This is the time of year of ‘mellow fruitfulness’ when our local churches will be doing a lot of ‘ploughing and scattering’.
Folks still like a ‘traditional’ harvest service, but the celebration itself is a Victorian invention, the first being held in 1843 in the parish of Revd Stephen Hawker who was known locally for his poetry and his copious use of opium!
Harvest festival is different in a town than in country parishes. Having had eight rural churches before coming to Bridport late September and October was a blitz of boxes of apples, tins of beans and assorted vegetables from the gardens.
In fact, an oversized marrow almost killed me. Left on the doorstep outside our house I didn’t see it and set off down the drive like a lumber jack on a log! I’m not sure, even now, if it was done on purpose or not.
Bridport is a good half way point between urban and rural. We are surrounded by beautiful countryside, the harvest of the sea is close by and West Dorset is a foodie’s heaven. Walking the market on a Saturday is a gastronomic experience in itself and one can enjoy the sights and smells of food at its very best.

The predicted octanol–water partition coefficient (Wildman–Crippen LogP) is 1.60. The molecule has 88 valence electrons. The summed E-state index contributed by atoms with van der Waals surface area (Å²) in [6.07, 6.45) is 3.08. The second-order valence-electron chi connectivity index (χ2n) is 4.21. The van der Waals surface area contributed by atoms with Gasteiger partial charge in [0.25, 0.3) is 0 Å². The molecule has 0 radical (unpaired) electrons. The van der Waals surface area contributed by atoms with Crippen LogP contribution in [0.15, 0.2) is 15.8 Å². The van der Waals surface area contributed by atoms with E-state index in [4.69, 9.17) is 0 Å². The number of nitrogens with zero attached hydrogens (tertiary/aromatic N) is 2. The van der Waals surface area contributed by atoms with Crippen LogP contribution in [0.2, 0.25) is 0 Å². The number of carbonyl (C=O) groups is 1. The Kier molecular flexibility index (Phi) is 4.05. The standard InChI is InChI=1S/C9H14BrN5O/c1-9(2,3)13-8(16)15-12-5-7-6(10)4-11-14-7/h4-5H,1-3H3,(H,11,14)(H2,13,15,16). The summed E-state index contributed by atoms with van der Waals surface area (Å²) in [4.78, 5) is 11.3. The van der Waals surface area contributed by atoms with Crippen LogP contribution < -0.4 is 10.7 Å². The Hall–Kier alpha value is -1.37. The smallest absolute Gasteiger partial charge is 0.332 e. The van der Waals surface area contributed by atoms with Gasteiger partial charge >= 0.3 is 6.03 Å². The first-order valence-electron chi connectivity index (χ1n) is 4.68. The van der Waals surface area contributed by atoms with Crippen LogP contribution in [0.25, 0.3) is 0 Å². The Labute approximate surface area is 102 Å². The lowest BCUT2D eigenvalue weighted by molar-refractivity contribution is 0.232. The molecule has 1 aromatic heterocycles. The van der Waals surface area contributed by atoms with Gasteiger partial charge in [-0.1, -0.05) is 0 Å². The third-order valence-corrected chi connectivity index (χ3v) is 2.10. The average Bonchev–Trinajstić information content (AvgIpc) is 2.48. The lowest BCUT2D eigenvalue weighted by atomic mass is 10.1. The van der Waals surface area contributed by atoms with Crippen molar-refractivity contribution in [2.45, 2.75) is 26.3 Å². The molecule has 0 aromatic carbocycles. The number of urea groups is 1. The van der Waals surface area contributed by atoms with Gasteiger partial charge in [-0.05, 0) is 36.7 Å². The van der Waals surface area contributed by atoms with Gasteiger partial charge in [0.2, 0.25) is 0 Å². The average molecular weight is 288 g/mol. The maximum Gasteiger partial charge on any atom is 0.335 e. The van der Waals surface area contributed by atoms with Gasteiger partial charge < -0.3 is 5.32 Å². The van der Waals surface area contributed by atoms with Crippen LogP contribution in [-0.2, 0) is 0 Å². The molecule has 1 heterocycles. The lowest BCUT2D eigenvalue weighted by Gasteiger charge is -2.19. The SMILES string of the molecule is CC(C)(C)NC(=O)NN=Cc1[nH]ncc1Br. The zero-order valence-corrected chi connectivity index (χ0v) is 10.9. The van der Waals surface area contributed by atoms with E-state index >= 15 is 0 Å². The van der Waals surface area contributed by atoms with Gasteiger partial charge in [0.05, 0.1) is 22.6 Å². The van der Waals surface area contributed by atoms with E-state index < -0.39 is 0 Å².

And talking of thanks; a big thank-you to those who supported the harvest services at St. Mary’s and Bridport Primary schools and the customers of the Ropemakers on West Street who last Saturday, as part of a national campaign to raise funds for foodbanks, supported Cupboard Love with cash and gifts. As regular readers of Bridport News will know the calls on our foodbanks in the town are increasing.
I remember when growing up a boxed Vesta curry was the height of culinary chic. And the excitement when the first Chinese take-away opened locally was great. Bean sprouts seemed very exotic compared to a diet based largely on potatoes and gravy.
I’ve stopped reading about the latest horror stories about food. If we followed all the differing advice you’d starve to death! Rather, be thankful!